A Cemetery in Leipzig

https://auntyuta.com/2012/11/23/a-cemetery-in-leipzig/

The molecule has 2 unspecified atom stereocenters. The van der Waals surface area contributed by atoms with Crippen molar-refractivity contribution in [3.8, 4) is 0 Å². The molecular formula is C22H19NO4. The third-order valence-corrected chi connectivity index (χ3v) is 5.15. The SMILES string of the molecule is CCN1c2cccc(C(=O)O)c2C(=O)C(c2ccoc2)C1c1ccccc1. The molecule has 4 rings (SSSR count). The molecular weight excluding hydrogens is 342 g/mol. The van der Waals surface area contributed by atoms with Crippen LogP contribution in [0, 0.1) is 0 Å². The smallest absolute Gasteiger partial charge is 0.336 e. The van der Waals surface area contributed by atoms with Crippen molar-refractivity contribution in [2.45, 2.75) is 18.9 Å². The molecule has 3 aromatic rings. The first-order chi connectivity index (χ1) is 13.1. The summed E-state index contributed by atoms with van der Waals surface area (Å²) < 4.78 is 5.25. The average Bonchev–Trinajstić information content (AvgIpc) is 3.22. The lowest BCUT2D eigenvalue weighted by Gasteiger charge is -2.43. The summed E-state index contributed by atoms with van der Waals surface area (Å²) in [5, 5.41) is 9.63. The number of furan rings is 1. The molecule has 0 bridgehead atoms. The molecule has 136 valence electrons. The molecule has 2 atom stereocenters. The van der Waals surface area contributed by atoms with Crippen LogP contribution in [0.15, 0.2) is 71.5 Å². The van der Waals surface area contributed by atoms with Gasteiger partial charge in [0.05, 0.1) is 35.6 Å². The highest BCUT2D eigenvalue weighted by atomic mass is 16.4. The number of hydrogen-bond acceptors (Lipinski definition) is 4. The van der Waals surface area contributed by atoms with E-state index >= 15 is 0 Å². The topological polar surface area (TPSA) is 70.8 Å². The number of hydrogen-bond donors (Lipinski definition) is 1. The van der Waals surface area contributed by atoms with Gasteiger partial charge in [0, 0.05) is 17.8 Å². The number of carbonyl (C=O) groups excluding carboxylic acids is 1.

This is a copy of my post from 23rd November 2012: